Apart from this, mis-selling, breach of data privacy, unfair business conduct, charging of exorbitant interest rates, and unethical recovery practices are some of the other concerns associated with digital lending.

What are the new regulations by the RBI and how do they address the concerns?

The RBI has divided the digital lenders into 3 groups: (a) Entities regulated by the RBI and permitted to carry out lending business; (b) Entities authorized to carry out lending according to other statutory/regulatory provisions but not regulated by the RBI; (c) Entities lending outside the purview of any statutory/regulatory provision.

These guidelines are for the first category i.e., entities regulated by the RBI. For other entities under the second and the third categories, the RBI has asked the respective regulator/controlling authority/ the Union Government to formulate guidelines. 

The central premise of the new guidelines is transparency.

Lending only by Regulated Entities: Lending must be carried out by entities that are either regulated by the RBI or possess permission to operate under a relevant law. Considering the large-scale outsourcing in the industry, this would also help address regulatory arbitrage.

The RBI has mandated that all loan disbursals and repayments are to be executed directly between the bank accounts of the borrower and the entity, eliminating the involvement of LSP’s nodal pass-through account.

Transparency about Cost of borrowing: The lenders would have to inform the borrower in a standardised format about all fees, charges and the all-inclusive cost of digital loans in the form of annual percentage rate (APR). (The Annual Percentage Rate (APR) is the cost to borrow money, including fees, expressed as a percentage).

Key Fact Statement: they have to provide a key fact statement (KFS) to the borrower before the execution of the contract in standardized format for all digital lending products. This would also help borrowers make better comparisons with industry peers

Automatic Increase of Credit Limit: The RBI has specified that there cannot be automatic increase in credit limits without the borrower’s on-record explicit consent. These regulated entities also have to publish the list of LSPs and DLAs (Digital Lending Apps) engaged by them, besides details of the activities for which they have been engaged, on their website.

Due Diligence: They also need to conduct an enhanced due diligence process before entering into a partnership with an LSP for digital lending. They should take into account its technical abilities, data privacy policies and storage systems, among other things.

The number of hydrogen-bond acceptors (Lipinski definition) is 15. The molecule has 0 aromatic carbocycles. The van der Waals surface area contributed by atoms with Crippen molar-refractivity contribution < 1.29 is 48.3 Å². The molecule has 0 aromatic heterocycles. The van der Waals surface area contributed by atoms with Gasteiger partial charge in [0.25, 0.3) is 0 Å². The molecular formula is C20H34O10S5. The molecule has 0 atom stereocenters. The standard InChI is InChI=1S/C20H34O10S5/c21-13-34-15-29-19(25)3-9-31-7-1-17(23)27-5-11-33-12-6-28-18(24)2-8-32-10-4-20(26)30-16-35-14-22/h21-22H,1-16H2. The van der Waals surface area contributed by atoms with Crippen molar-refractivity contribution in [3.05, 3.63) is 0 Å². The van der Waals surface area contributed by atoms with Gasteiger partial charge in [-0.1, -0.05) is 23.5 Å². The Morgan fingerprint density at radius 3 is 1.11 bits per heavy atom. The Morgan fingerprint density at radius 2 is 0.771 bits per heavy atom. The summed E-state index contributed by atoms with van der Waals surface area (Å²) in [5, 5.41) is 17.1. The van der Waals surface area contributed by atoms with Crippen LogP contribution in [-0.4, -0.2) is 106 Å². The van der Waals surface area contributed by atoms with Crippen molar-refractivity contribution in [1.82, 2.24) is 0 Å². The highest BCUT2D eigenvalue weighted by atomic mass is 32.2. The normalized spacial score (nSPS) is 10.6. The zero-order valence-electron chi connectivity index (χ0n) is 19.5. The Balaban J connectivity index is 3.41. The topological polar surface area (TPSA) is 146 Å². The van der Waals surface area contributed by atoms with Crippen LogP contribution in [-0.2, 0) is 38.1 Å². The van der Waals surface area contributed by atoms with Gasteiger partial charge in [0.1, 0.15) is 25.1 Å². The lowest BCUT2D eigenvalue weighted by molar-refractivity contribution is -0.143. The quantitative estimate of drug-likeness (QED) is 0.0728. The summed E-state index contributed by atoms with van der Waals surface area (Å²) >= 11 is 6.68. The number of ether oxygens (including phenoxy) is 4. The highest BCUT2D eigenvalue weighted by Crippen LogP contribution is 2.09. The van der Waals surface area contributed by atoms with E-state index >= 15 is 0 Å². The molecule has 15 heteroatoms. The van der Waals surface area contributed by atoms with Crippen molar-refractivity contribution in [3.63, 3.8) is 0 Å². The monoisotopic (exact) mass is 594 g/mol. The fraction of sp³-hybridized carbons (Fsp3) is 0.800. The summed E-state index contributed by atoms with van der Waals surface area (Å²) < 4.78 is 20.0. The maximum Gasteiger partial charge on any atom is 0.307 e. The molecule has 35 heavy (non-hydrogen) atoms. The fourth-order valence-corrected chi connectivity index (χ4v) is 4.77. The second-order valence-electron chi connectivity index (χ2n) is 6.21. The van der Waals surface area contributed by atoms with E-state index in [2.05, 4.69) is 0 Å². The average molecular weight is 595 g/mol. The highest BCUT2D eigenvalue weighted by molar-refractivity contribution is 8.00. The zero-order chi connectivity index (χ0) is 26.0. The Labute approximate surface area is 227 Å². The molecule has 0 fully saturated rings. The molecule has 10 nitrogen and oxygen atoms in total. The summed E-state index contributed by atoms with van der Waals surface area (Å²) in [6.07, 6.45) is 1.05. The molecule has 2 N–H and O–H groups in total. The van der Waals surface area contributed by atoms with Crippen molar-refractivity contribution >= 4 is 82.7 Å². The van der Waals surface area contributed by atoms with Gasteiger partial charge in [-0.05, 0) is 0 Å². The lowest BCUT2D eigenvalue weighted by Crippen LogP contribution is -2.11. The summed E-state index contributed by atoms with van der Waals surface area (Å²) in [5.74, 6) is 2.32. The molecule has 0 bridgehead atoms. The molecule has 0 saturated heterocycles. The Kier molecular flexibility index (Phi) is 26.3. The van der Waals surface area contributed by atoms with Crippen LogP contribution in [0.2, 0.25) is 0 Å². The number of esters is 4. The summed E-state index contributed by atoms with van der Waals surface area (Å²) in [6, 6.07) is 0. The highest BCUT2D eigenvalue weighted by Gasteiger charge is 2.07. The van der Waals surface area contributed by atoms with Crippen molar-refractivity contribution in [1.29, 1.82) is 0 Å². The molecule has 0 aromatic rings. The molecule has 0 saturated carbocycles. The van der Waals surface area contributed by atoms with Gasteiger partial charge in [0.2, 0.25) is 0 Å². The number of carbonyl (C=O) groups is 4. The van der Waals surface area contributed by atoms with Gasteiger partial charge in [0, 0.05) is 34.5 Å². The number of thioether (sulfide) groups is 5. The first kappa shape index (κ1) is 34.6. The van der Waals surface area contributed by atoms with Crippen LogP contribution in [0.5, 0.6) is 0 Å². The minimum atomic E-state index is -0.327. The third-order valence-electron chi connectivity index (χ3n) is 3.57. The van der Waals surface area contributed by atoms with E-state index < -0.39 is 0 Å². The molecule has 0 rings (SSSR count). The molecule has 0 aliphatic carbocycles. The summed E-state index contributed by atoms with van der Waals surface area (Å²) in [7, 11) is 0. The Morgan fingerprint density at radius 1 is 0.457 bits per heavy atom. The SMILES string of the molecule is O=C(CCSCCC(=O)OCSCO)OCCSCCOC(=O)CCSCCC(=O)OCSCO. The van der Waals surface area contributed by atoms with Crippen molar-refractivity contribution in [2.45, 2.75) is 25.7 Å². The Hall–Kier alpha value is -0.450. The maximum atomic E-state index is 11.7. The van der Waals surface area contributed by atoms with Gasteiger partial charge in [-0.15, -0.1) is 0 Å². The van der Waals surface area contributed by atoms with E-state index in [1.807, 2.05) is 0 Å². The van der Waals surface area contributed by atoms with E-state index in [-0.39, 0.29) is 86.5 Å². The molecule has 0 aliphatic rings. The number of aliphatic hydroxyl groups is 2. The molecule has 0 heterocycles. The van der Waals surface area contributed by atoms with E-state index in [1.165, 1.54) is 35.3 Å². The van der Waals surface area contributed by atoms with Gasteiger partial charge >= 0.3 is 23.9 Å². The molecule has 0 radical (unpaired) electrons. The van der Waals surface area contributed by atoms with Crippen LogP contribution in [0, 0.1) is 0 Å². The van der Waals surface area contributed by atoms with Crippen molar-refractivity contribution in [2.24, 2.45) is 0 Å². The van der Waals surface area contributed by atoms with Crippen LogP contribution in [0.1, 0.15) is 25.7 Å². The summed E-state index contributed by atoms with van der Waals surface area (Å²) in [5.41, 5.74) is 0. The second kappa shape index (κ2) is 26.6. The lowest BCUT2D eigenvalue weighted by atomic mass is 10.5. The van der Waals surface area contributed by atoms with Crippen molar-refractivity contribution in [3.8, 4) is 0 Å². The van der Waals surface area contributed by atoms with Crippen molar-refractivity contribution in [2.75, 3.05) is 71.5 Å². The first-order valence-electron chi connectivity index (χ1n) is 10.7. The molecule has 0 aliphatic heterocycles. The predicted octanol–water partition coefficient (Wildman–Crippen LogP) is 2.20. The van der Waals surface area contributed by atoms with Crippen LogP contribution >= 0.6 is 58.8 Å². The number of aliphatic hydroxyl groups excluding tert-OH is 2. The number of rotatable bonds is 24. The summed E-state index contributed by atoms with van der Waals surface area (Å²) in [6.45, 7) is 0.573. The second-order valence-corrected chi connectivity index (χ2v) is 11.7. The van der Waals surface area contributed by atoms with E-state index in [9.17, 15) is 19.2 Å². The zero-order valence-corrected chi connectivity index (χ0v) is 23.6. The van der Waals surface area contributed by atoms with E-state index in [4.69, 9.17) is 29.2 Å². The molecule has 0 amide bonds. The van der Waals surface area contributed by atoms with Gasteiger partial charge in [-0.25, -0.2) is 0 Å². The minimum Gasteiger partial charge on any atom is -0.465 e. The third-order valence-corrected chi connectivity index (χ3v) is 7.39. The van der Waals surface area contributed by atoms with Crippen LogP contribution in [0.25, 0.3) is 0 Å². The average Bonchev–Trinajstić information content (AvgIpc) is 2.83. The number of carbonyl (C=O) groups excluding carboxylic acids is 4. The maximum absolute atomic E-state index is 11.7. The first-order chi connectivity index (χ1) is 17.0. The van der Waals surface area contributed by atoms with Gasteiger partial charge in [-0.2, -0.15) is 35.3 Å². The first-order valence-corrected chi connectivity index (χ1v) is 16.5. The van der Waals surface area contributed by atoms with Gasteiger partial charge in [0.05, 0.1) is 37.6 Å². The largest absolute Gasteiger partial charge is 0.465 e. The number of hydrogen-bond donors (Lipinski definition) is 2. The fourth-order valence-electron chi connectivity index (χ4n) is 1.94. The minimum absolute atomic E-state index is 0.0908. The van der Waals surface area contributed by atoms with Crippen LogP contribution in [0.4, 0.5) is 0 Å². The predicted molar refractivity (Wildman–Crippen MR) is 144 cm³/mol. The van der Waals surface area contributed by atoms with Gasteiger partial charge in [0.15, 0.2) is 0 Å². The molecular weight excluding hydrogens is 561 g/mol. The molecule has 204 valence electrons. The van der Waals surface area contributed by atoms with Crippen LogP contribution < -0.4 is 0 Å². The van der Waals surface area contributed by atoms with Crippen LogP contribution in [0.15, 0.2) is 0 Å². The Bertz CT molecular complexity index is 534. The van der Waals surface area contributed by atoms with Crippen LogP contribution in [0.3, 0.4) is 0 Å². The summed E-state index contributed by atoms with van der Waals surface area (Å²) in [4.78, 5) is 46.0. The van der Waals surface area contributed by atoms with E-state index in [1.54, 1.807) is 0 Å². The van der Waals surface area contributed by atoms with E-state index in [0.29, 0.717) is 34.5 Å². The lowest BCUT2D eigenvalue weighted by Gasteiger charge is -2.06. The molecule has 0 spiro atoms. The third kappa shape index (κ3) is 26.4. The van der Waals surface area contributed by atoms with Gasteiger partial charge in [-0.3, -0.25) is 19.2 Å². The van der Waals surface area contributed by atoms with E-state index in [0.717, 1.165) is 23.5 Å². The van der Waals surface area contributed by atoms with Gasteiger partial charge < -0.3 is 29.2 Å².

Grievance Redressal: To address the need for a dedicated resolution framework, entities would have to appoint a grievance redressal officer. The ecosystem would also fall under the purview of the RBI’s Integrated Ombudsman Scheme (RB-IOS) should the complaint not be resolved within 30 days of receipt.

Data Collection and Sharing: All data collected by the apps should beneed-basedand must be with prior and explicit consent of the borrower. Users can also revoke previously granted consent. The information to be collected must be stated in the privacy policy during enrolment. The RBI has put forth that user consent would be mandatory for sharing any personal information with a third-party

The guidelines also state that the regulated entities are required to ensure that any lending done through DLAs has to be reported to Credit Information Companies (CICs), irrespective of its nature or tenor. Lending through the Buy Now Pay Later (BNPL) mode also needs to be reported to CICs.

What lies ahead?

First, the RBI has said that some of the recommendations of the working group need wider consultation with the government like framing legislation for banning unregulated lending activities. The Government must take this up on priority.

Second, India still has the 2nd-largest number of people who don’t have a bank account. Over 190 million Indian adults don’t have any kind of bank account thereby representing a huge opportunity. In this regard, banking correspondents under Jan Dhan Yojana need to be incentivized to augment financial inclusion. 

Conclusion

The share of digital lending may be small at present, but given their scalability they may soon become significant players. It is yet to be seen what kind of changes the digital lenders make to their operating models in light of the new regulations. The regulations have done well to protest consumer (borrowers) interests without putting any undue pressure on lending entities or the platforms. The digital lending ecosystem has a great potential to further the financial inclusion goal of the Government. Hence the ecosystem should be carefully nurtured and supported.

Syllabus: GS III, Indian Economy and issues related to growth, development.

Sources: The Hindu, Business Standard, The Times of India, KPMG